Our hair follicles contain a cocktail of hormones. When that cocktail shifts, we get a higher androgen effect which can trigger hormonal acne. During perimenopause and menopause, collagen and estrogen drop in women, but there is an unopposed testosterone influence on the skin that can manifest itself as hormonal acne. Decreasing estrogen levels, therefore, make the skin more susceptible to dehydration, dryness, hypersensitivity, inflammation, and acne.
Dr. Zenovia's products are the only dermatologist-developed topical, over the counter skincare products on the market scientifically formulated to address hormonal acne at the skin level. Additionally, Dr. Zenovia's products contain the first-ever, medical-grade technology clinically formulated to help address the appearance of hormonally impacted skin. The REG-ulate360 Complex™ includes a unique Phytoestrogen component to help balance hormonal fluctuations at the skin level. By regulating hormonal fluctuations at the skin level, you experience fewer acne flare-ups. The REG-ulate360 Complex™ is revolutionary in its approach to support the tissue from a hormonal standpoint and help decrease the cutaneous effect of lower estrogen levels and skin aging.
Polycystic Ovarian Syndrome & Hormonal Acne
Polycystic ovarian syndrome (PCOS) is a hormonal disorder that causes enlarged ovaries. Hormonal imbalance is the root of this condition. Our bodies depend on signals from the pituitary gland in order to produce the right amount of estrogen, progesterone, and testosterone. Without the right signals from the pituitary gland, estrogen and progesterone levels drop and testosterone levels increase. In addition to preventing ovulation, these hormonal fluctuations can cause acne.
For those with polycystic ovarian syndrome and hormonal acne, topical treatments aren’t usually enough to clear the skin. Dr. Zenovia recommends discussing treatment options with a board-certified dermatologist if topical treatments don’t seem to be helping.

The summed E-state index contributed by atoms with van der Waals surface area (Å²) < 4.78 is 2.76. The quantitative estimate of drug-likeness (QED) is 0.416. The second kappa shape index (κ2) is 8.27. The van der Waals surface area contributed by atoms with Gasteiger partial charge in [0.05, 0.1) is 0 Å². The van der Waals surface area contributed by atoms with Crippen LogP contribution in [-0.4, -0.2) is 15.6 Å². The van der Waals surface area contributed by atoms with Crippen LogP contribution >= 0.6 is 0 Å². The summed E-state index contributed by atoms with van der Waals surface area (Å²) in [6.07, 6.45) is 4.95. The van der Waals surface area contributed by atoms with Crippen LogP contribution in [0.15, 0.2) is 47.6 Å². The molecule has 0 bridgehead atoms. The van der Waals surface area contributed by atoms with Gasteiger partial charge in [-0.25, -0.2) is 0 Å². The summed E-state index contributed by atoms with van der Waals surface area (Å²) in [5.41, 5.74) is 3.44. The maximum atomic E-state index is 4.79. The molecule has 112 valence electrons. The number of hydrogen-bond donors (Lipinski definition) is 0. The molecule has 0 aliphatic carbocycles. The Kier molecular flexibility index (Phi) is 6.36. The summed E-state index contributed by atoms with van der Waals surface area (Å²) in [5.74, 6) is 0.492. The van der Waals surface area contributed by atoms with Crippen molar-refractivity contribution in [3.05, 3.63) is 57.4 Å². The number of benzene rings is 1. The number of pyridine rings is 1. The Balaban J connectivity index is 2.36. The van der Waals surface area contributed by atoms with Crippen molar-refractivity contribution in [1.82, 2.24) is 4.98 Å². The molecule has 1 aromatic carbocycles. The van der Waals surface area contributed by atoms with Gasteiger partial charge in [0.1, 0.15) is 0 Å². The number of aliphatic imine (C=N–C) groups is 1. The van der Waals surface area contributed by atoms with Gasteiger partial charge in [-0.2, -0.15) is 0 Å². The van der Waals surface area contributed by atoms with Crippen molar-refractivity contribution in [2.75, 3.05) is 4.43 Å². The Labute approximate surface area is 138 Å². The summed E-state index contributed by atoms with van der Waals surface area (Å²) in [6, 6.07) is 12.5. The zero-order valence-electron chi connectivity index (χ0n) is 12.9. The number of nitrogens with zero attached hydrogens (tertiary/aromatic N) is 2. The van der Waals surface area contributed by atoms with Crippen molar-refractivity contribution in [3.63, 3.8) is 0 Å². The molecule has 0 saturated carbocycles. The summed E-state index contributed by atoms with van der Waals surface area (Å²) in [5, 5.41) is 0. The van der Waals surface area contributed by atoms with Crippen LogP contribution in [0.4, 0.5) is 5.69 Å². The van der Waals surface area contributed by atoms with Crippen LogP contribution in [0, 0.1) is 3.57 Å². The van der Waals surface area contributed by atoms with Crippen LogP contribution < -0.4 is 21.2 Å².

Increased Androgen Levels
Overall, hormonal acne in women is typically triggered by an increase in androgens, male sex hormones. Testosterone, for example, plays a major role in regulating the skin’s oil levels. Both males and females produce testosterone, but males produce 10-25% more. Because the female body has less testosterone compared to males, it is much more sensitive to small fluctuations in androgen levels. When the female body begins producing more testosterone than normal, the sebaceous glands begin producing excess sebum. Sebum then clogs the hair follicles and leads to the formation of pimples.
Note from Dr. Zenovia: In order to keep sebum production under control at the sebaceous gland level, a combination of acne-fighting topicals with a hormonal effect, stress reduction techniques, and following a healthy diet can help prevent mild to moderate hormonal acne.
Sticking to an acne-fighting skincare routine will help remove excess oil and clear clogged pores. Dr. Zenovia's Clear Complexion Collection is a complete acne complexion-correcting line consisting of five breakthrough products specifically curated to treat blemishes, balance sebum production, and help reduce the appearance of acne scarring while keeping the skin calm. Dr. Zenovia's products are the only dermatologist-developed topical, over the counter skincare products on the market scientifically formulated to address hormonal acne at the skin level.
Consult a board-certified dermatologist for treatment if you are experiencing moderate to severe acne. A dermatologist can determine if prescription treatments will help.